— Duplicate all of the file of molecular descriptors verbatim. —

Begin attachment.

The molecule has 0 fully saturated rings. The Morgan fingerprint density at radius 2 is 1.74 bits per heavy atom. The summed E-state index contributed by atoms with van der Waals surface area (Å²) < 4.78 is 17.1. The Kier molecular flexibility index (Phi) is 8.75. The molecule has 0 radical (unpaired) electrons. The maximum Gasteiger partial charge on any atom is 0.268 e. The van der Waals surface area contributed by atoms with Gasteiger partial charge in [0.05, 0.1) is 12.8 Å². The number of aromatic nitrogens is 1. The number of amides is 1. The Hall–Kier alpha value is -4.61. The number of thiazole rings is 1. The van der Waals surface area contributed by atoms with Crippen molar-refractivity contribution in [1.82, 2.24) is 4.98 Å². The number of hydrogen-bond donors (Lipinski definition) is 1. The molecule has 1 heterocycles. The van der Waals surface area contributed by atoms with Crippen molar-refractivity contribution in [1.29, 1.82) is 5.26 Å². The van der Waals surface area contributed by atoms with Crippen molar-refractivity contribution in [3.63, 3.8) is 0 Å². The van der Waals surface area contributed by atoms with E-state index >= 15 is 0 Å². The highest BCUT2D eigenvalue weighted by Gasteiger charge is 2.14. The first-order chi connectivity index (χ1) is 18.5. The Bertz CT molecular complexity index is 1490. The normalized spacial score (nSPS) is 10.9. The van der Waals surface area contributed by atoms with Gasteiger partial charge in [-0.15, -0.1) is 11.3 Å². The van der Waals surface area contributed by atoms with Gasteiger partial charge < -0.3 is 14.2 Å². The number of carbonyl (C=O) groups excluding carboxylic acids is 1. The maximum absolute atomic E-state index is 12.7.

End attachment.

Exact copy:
The molecule has 0 fully saturated rings. The Morgan fingerprint density at radius 2 is 1.74 bits per heavy atom. The summed E-state index contributed by atoms with van der Waals surface area (Å²) < 4.78 is 17.1. The Kier molecular flexibility index (Phi) is 8.75. The molecule has 0 radical (unpaired) electrons. The maximum Gasteiger partial charge on any atom is 0.268 e. The van der Waals surface area contributed by atoms with Gasteiger partial charge in [0.05, 0.1) is 12.8 Å². The number of aromatic nitrogens is 1. The number of amides is 1. The Hall–Kier alpha value is -4.61. The number of thiazole rings is 1. The van der Waals surface area contributed by atoms with Crippen molar-refractivity contribution in [1.82, 2.24) is 4.98 Å². The number of hydrogen-bond donors (Lipinski definition) is 1. The molecule has 1 heterocycles. The van der Waals surface area contributed by atoms with Crippen molar-refractivity contribution in [1.29, 1.82) is 5.26 Å². The van der Waals surface area contributed by atoms with Crippen molar-refractivity contribution in [3.63, 3.8) is 0 Å². The van der Waals surface area contributed by atoms with E-state index >= 15 is 0 Å². The highest BCUT2D eigenvalue weighted by Gasteiger charge is 2.14. The first-order chi connectivity index (χ1) is 18.5. The Bertz CT molecular complexity index is 1490. The normalized spacial score (nSPS) is 10.9. The van der Waals surface area contributed by atoms with Gasteiger partial charge in [-0.15, -0.1) is 11.3 Å². The van der Waals surface area contributed by atoms with Gasteiger partial charge < -0.3 is 14.2 Å². The number of carbonyl (C=O) groups excluding carboxylic acids is 1. The maximum absolute atomic E-state index is 12.7.